Tir Na Nog Review | Personal Computer News - Everygamegoing

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Tir Na Nog
By Gargoyle Games
Spectrum 48K

Published in Personal Computer News #087


The development of cartoon adventures, where you control a figure moving around a landscape, still have some way to go. But only a year ago you'd have said that what Gargoyle Games has achieved here was impossible. The company has managed an astonishing degree of realism in the animation of the hero, Cuchulainn, and the characters which populate the world of Tir Na Nog and has come up with a worthy successor to Legend's Valhalla.

Tir Na Nog is Celtic for Land of Youth, or our land of the dead. Cuchulainn's task is to collect and activate the four fragments of the Seal of Calum to lighten the burdens of the world; the deal has the power to imprison the Great Enemy - Evil Incarnate. The 20 page booklet called Sealltuinn that comes with the game is worth ploughing through, for these are many tips and hints.

The screen is split into three horizontal panels. At the top is the background, which shows one of the four backdrops - the limits of the kingdom. The castle of Dhum Dhonuil with its fluttering Badbha (Battle Ravens) lies to the North, to the South is the volcanic Ceardach while to East and West are the rocky outcrops of Snathad - the Needle and Dudh Sgorr, beneath which lie the catacombs called An Lin, The Net.

If you find it hard to orient yourself, there's always the compass at bottom left which alters as you alter the viewpoint. Also in this lower panel are the location's name (so keep the map handy), your inventory and any messages.

The central panel is what really makes the visual aspect of the game - Cuchulainn stands almost one third of the screen high, and the animation is superb. He strides along with a lilt to his gait, hair flowing behind, arms swinging. You can make him thrust with whatever items he's carrying, which you pick from the inventory list by means of an asterisk.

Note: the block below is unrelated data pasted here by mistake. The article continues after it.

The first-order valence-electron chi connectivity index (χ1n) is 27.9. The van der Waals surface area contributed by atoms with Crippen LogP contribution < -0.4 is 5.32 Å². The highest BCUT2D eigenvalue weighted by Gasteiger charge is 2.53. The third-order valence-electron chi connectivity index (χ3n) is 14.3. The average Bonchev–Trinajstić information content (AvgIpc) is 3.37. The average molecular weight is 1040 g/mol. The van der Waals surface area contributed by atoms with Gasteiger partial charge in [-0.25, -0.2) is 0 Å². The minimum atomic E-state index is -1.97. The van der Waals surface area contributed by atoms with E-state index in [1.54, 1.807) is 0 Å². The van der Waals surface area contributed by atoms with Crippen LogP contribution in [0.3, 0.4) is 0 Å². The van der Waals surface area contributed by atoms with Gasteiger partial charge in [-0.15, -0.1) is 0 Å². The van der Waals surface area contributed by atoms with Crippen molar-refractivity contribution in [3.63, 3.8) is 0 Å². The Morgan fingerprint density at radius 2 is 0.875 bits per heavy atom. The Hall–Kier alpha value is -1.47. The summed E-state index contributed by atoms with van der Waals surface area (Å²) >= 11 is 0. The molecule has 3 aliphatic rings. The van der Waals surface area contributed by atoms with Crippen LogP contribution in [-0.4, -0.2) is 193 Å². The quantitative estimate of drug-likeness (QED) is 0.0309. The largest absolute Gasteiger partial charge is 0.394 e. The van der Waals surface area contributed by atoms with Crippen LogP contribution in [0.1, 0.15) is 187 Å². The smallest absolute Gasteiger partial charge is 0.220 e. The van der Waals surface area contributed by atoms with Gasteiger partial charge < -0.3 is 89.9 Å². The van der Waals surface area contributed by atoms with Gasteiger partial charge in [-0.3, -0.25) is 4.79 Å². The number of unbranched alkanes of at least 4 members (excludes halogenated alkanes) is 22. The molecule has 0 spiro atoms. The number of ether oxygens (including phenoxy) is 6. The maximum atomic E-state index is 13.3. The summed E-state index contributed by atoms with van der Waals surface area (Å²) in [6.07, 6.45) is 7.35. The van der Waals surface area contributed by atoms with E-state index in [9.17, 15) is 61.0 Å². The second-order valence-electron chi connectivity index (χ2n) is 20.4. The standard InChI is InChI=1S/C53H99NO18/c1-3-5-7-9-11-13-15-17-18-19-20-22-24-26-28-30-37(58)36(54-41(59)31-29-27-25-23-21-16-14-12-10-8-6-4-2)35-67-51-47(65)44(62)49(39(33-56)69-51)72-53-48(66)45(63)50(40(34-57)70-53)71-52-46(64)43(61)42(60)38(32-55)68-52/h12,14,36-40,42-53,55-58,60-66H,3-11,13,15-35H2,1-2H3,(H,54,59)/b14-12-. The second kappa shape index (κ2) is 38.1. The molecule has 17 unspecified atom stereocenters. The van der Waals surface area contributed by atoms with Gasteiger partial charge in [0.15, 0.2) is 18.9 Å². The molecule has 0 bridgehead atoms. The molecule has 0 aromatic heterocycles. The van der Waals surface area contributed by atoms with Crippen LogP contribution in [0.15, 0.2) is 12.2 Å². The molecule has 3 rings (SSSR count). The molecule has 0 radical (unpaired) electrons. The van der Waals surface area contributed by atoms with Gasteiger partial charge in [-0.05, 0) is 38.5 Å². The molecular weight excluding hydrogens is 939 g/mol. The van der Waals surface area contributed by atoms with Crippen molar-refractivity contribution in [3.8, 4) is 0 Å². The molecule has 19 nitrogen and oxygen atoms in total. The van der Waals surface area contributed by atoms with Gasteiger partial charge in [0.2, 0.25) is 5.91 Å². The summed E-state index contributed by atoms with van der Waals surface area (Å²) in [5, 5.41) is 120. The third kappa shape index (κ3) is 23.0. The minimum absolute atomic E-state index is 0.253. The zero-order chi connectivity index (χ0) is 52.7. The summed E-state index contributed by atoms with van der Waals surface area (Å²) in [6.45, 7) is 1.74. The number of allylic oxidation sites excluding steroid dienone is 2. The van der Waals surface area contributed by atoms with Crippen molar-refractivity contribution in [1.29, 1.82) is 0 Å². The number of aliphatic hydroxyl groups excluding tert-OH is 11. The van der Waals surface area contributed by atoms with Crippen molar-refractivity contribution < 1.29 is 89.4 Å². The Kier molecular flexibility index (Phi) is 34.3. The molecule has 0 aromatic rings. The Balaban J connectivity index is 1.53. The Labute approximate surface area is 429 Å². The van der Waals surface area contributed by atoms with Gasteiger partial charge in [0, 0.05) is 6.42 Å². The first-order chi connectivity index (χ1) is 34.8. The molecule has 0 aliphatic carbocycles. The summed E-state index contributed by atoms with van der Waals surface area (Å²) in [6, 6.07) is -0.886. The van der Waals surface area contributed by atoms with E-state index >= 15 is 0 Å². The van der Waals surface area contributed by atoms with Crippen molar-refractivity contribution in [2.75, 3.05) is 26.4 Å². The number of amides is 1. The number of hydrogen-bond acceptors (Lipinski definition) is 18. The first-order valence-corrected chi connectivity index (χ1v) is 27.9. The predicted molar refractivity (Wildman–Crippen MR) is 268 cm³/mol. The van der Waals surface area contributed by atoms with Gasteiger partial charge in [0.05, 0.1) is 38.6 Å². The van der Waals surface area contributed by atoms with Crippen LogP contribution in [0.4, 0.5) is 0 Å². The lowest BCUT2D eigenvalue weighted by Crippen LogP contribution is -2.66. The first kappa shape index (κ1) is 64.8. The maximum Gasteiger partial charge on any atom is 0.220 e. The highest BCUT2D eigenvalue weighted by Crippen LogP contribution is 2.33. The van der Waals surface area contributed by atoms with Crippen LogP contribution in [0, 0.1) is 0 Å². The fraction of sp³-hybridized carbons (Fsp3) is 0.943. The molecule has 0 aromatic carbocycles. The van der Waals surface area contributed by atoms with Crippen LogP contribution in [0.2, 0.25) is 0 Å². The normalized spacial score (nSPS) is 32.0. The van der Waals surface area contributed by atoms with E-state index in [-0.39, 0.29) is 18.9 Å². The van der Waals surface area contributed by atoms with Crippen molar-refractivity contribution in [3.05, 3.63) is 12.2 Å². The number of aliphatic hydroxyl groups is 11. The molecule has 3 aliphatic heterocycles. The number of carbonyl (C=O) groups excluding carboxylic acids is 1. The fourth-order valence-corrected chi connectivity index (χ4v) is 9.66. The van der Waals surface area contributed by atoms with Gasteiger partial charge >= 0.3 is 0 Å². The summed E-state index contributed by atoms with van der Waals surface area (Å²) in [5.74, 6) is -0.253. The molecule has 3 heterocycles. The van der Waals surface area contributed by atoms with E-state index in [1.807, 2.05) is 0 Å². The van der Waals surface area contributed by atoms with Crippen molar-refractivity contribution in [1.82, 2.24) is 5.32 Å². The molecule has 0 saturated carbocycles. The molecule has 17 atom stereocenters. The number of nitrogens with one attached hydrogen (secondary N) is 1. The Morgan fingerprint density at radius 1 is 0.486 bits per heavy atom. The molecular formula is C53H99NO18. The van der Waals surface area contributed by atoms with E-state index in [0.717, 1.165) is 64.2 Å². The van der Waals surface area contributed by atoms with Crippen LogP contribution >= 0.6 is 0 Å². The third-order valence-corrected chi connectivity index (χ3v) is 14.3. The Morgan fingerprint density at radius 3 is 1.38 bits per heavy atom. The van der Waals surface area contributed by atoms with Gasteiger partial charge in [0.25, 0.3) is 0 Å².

The view can be chosen from any of the compass points. You'll need to use this to help Cuchulainn take the many roads and doors of Tir Na Nog in his quest. For an epic like this there are save, restore, freeze and quit to restart options.

Press a key and you're looking at our lad from the back; another and you're to his right or left; another and you're face to face; all in the blinking of an eye. Cuchulainn's a bit hard to direct at first, especially in this labyrinth of interesting paths and doors to who knows where. A good deal of my first few hours were spent just wandering around, picking up various potentially useful bits and pieces. It was quite a shock when the representative of Sidhe appeared. The Sidhe are the remnants of the last guard, the ones who originally imprisoned the Great Enemy, but whose carelessness led to the fragmentation of Calum's seal and Evil's escape. Whoever they are, it's bad news to cross them, so make young Cucuc leg it if they come on the scene.

I found it easiest to think in terms of 'to the left', 'to the right', etc, but each to his or her own. As Cuchulainn strides about, he remains central to the screen and the background immediately behind him scrolls smoothly by. However, the upper panel stays put - a bit disturbing at first.

The graphics, apart from the animation, aren't brilliant, but then there's so much to the land of Tir Na Nog that there can't be much RAM left.

It's interesting that both Valhalla and this game take ancient myths for their settings, but perhaps they betray some important human truths. In Tir Na Nog you'll find action and adventure, and you might even have to pop into your local library if you really want to solve it. If you want state-of-the-art software, Cuchulainn's your man.

Bryan Skinner

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